In my last post, I talked about how “all-or-nothing” thinking affects how we think, feel and act, and also what the Bible says about this irrational form of thinking. The second irrational form of thinking I will discuss is called “Mental Filter.”
Mental Filter occurs when a person only focuses on negative thoughts or events that happen throughout the day and minimizes anything positive. For example, let’s say a student is giving a presentation in front of the whole class. After the presentation, all but one student compliments the speaker on a job well done. There is one listener, however, who has something negative to say about the presentation. Rational thinking on the part of the student giving the presentation would sound something like; “Well, that one person did not like what I said, but everyone else did.” Mental Filter, however, would sound something like; “Wow, my presentation must have been really bad since so-and-so did not like it.” Focusing just on the one negative thing that happened and ignoring all of the positive things is irrational thinking and can greatly harm the way we live our lives.
Mental Filter can also harm our relationships with others. I remember a female client I had who always came into my office complaining about her husband. None of her complaints were very serious, meaning that her husband wasn’t cheating on her or abusing her in any way. What she mostly complained about was that her husband did not take out the trash or he watched shows that she did not like to watch. To teach her to focus on the positive, I asked her to write 10 good things down about her husband. After my client did this, she was more forgiving of the less-than-positive things her husband did and she did not focus on the negative things nearly as much.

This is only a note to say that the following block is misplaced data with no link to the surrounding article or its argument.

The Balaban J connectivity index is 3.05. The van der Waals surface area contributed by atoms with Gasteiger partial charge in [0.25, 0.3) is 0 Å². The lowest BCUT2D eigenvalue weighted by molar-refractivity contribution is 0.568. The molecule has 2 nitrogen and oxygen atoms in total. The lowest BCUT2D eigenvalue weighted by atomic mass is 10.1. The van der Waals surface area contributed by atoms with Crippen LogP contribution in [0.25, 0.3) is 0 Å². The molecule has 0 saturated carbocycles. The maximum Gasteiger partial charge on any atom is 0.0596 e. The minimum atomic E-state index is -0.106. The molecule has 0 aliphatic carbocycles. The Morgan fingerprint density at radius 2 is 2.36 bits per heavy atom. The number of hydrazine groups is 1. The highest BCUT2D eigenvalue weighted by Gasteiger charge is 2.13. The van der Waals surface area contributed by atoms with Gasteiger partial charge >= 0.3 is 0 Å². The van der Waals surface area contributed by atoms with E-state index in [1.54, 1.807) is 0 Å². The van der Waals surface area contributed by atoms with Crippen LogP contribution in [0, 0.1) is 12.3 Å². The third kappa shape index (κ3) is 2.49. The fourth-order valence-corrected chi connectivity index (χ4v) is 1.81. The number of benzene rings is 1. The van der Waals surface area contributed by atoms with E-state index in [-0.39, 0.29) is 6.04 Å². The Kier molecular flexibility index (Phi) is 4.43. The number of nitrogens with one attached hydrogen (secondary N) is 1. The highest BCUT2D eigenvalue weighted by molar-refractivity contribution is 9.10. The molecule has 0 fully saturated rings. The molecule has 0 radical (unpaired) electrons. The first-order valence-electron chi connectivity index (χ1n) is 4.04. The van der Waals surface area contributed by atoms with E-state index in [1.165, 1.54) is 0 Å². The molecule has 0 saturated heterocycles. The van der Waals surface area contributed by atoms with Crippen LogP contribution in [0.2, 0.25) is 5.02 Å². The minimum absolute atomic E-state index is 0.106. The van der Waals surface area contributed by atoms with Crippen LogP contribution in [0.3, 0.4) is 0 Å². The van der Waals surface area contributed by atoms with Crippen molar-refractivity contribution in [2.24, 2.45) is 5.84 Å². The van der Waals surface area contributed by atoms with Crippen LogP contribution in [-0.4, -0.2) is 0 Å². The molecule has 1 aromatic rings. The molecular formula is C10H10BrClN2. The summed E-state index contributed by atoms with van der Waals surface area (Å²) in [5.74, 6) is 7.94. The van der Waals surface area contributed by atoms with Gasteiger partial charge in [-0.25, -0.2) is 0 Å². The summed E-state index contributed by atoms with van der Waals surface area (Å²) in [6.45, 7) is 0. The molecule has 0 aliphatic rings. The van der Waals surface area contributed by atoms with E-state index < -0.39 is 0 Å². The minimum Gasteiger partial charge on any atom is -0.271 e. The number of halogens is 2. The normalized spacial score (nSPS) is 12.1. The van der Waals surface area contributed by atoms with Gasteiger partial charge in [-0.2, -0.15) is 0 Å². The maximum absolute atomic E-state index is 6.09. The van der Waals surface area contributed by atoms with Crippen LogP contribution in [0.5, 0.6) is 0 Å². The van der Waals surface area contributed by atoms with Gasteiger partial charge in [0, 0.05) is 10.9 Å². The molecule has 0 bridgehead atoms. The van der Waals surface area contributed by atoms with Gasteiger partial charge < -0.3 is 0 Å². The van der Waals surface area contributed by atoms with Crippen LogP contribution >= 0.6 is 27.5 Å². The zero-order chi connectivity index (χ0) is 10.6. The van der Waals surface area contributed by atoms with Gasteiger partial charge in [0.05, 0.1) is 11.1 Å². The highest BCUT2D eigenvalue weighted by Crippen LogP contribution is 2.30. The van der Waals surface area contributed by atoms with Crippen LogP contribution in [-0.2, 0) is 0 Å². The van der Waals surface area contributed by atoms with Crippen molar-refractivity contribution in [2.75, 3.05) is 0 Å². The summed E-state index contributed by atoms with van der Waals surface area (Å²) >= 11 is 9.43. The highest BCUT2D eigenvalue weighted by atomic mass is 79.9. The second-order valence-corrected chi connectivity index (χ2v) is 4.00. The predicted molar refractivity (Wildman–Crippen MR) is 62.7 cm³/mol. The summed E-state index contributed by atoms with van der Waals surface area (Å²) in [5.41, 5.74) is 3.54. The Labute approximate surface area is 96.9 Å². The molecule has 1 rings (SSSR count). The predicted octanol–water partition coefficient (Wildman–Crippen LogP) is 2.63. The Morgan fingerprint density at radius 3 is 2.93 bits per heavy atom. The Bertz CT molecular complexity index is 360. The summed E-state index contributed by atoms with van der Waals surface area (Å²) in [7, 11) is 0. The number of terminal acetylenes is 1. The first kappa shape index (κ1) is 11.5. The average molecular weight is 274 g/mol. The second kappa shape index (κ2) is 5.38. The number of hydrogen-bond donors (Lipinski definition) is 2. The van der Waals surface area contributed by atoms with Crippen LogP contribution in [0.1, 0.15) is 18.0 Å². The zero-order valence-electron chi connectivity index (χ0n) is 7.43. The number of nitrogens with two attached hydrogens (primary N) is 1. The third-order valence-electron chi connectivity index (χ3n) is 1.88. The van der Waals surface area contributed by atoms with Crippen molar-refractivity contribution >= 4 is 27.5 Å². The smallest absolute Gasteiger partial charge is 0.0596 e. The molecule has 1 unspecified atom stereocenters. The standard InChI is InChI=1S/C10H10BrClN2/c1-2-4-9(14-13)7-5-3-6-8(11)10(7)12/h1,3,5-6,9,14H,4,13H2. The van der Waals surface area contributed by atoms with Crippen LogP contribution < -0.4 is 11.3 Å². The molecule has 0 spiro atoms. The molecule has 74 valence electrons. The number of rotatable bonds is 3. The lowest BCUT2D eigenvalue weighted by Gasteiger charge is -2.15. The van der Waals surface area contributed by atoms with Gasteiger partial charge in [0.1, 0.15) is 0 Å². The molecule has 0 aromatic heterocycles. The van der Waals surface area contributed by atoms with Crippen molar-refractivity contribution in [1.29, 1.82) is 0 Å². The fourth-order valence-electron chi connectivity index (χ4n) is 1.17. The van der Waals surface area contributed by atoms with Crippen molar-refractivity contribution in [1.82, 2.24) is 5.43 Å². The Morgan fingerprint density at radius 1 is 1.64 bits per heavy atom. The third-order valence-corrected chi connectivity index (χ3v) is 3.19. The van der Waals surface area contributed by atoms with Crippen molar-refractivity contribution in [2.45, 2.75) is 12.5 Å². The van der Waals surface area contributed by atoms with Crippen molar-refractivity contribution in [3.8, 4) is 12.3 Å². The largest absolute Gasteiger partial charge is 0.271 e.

Phillippians 4:8 states “Finally, brethren, whatsoever things are true, whatsoever things are honest, whatsoever things are just, whatsoever things are pure, whatsoever things are lovely, whatsoever things are of good report; if there be any virtue, and if there be any praise, think on these things.” Always focusing on the negative makes most people feel bad and, in turn, they may not be motivated to do what is right. This is especially true for those who say they don’t go to church because of “all the hypocrites.” No one is perfect, including those individuals who use this argument, but focusing just on those who attend church but do not live righteously overshadows the good, hard-working, faithful Christians who attend. It also keeps people from doing what they need to do which is to follow God and not forsake the assembly.
Negative thinking of any kind can hinder us from being the best servants of God we can bo. We should always think positive and trust that God will take care of us!